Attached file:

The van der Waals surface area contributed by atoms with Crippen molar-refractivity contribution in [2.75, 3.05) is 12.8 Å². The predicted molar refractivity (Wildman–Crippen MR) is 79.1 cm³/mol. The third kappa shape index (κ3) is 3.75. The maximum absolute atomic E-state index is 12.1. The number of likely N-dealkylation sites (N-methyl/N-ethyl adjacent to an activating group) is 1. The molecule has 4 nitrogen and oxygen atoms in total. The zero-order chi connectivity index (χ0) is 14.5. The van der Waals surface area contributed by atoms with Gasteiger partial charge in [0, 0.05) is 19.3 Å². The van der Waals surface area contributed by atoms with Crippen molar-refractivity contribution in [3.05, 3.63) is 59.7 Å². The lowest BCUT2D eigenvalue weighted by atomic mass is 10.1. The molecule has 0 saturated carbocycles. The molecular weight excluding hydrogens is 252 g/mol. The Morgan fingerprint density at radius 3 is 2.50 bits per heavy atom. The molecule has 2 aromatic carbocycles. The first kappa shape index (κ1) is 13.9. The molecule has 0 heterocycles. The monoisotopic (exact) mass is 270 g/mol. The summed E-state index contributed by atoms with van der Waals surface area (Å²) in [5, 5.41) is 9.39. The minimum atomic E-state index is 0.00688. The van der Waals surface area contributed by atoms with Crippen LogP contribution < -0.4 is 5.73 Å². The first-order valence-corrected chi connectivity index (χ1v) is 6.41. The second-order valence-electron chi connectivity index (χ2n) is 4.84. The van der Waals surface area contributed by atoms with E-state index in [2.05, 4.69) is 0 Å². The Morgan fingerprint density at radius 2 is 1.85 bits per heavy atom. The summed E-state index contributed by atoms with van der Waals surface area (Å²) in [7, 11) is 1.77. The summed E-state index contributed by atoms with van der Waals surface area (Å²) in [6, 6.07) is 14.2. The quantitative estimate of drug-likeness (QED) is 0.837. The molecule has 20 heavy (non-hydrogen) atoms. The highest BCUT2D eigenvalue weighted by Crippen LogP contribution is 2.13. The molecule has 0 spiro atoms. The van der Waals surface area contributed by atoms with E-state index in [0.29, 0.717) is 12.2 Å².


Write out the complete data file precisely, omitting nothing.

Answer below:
The van der Waals surface area contributed by atoms with Crippen molar-refractivity contribution in [2.75, 3.05) is 12.8 Å². The predicted molar refractivity (Wildman–Crippen MR) is 79.1 cm³/mol. The third kappa shape index (κ3) is 3.75. The maximum absolute atomic E-state index is 12.1. The number of likely N-dealkylation sites (N-methyl/N-ethyl adjacent to an activating group) is 1. The molecule has 4 nitrogen and oxygen atoms in total. The zero-order chi connectivity index (χ0) is 14.5. The van der Waals surface area contributed by atoms with Gasteiger partial charge in [0, 0.05) is 19.3 Å². The van der Waals surface area contributed by atoms with Crippen molar-refractivity contribution in [3.05, 3.63) is 59.7 Å². The lowest BCUT2D eigenvalue weighted by atomic mass is 10.1. The molecule has 0 saturated carbocycles. The molecular weight excluding hydrogens is 252 g/mol. The Morgan fingerprint density at radius 3 is 2.50 bits per heavy atom. The molecule has 2 aromatic carbocycles. The first kappa shape index (κ1) is 13.9. The molecule has 0 heterocycles. The monoisotopic (exact) mass is 270 g/mol. The summed E-state index contributed by atoms with van der Waals surface area (Å²) in [5, 5.41) is 9.39. The minimum atomic E-state index is 0.00688. The van der Waals surface area contributed by atoms with Crippen LogP contribution < -0.4 is 5.73 Å². The first-order valence-corrected chi connectivity index (χ1v) is 6.41. The second-order valence-electron chi connectivity index (χ2n) is 4.84. The van der Waals surface area contributed by atoms with E-state index in [2.05, 4.69) is 0 Å². The Morgan fingerprint density at radius 2 is 1.85 bits per heavy atom. The summed E-state index contributed by atoms with van der Waals surface area (Å²) in [7, 11) is 1.77. The summed E-state index contributed by atoms with van der Waals surface area (Å²) in [6, 6.07) is 14.2. The quantitative estimate of drug-likeness (QED) is 0.837. The molecule has 20 heavy (non-hydrogen) atoms. The highest BCUT2D eigenvalue weighted by Crippen LogP contribution is 2.13. The molecule has 0 spiro atoms. The van der Waals surface area contributed by atoms with E-state index in [0.29, 0.717) is 12.2 Å².